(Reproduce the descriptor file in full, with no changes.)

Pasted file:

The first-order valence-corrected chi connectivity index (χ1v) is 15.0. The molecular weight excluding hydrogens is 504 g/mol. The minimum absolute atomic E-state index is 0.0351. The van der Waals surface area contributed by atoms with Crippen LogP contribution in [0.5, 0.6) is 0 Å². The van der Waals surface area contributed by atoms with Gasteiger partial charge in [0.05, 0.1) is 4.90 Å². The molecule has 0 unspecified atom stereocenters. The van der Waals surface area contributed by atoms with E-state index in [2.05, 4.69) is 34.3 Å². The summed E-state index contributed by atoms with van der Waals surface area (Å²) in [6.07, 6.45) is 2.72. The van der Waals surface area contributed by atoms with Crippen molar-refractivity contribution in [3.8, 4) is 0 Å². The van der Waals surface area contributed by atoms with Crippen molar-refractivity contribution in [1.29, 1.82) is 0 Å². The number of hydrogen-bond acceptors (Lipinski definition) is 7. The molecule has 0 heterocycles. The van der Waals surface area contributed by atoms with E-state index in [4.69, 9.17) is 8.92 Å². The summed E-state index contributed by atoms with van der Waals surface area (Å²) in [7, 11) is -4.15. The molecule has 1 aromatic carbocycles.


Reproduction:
The first-order valence-corrected chi connectivity index (χ1v) is 15.0. The molecular weight excluding hydrogens is 504 g/mol. The minimum absolute atomic E-state index is 0.0351. The van der Waals surface area contributed by atoms with Crippen LogP contribution in [0.5, 0.6) is 0 Å². The van der Waals surface area contributed by atoms with Gasteiger partial charge in [0.05, 0.1) is 4.90 Å². The molecule has 0 unspecified atom stereocenters. The van der Waals surface area contributed by atoms with E-state index in [2.05, 4.69) is 34.3 Å². The summed E-state index contributed by atoms with van der Waals surface area (Å²) in [6.07, 6.45) is 2.72. The van der Waals surface area contributed by atoms with Crippen molar-refractivity contribution in [3.8, 4) is 0 Å². The van der Waals surface area contributed by atoms with Crippen molar-refractivity contribution in [1.29, 1.82) is 0 Å². The number of hydrogen-bond acceptors (Lipinski definition) is 7. The molecule has 0 heterocycles. The van der Waals surface area contributed by atoms with E-state index in [4.69, 9.17) is 8.92 Å². The summed E-state index contributed by atoms with van der Waals surface area (Å²) in [7, 11) is -4.15. The molecule has 1 aromatic carbocycles.